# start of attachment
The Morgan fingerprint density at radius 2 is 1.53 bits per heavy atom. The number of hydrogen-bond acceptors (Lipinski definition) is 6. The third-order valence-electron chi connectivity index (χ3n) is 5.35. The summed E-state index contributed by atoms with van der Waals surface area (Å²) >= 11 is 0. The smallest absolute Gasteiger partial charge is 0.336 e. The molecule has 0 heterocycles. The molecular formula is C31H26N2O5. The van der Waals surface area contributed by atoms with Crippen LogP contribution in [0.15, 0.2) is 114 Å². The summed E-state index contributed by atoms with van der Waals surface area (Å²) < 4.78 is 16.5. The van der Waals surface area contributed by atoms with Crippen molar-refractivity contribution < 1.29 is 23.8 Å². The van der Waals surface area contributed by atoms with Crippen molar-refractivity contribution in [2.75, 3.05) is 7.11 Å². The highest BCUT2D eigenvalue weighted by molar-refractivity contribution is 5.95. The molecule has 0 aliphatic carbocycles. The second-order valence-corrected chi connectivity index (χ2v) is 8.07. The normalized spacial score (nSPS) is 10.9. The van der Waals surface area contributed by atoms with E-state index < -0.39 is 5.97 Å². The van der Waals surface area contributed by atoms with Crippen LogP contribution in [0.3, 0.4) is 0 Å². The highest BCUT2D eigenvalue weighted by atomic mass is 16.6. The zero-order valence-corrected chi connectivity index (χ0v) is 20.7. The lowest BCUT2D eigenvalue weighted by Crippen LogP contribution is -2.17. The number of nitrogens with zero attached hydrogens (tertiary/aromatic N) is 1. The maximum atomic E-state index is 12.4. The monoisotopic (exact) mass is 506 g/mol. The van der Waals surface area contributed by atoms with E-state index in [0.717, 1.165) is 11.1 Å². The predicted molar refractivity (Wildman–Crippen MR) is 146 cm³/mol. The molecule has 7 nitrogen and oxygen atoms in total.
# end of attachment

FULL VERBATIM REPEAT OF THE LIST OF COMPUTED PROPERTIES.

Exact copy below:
The Morgan fingerprint density at radius 2 is 1.53 bits per heavy atom. The number of hydrogen-bond acceptors (Lipinski definition) is 6. The third-order valence-electron chi connectivity index (χ3n) is 5.35. The summed E-state index contributed by atoms with van der Waals surface area (Å²) >= 11 is 0. The smallest absolute Gasteiger partial charge is 0.336 e. The molecule has 0 heterocycles. The molecular formula is C31H26N2O5. The van der Waals surface area contributed by atoms with Crippen LogP contribution in [0.15, 0.2) is 114 Å². The summed E-state index contributed by atoms with van der Waals surface area (Å²) < 4.78 is 16.5. The van der Waals surface area contributed by atoms with Crippen molar-refractivity contribution < 1.29 is 23.8 Å². The van der Waals surface area contributed by atoms with Crippen molar-refractivity contribution in [2.75, 3.05) is 7.11 Å². The highest BCUT2D eigenvalue weighted by molar-refractivity contribution is 5.95. The molecule has 0 aliphatic carbocycles. The second-order valence-corrected chi connectivity index (χ2v) is 8.07. The normalized spacial score (nSPS) is 10.9. The van der Waals surface area contributed by atoms with E-state index < -0.39 is 5.97 Å². The van der Waals surface area contributed by atoms with Crippen LogP contribution in [0.3, 0.4) is 0 Å². The highest BCUT2D eigenvalue weighted by atomic mass is 16.6. The zero-order valence-corrected chi connectivity index (χ0v) is 20.7. The lowest BCUT2D eigenvalue weighted by Crippen LogP contribution is -2.17. The number of nitrogens with zero attached hydrogens (tertiary/aromatic N) is 1. The maximum atomic E-state index is 12.4. The monoisotopic (exact) mass is 506 g/mol. The van der Waals surface area contributed by atoms with E-state index in [0.717, 1.165) is 11.1 Å². The predicted molar refractivity (Wildman–Crippen MR) is 146 cm³/mol. The molecule has 7 nitrogen and oxygen atoms in total.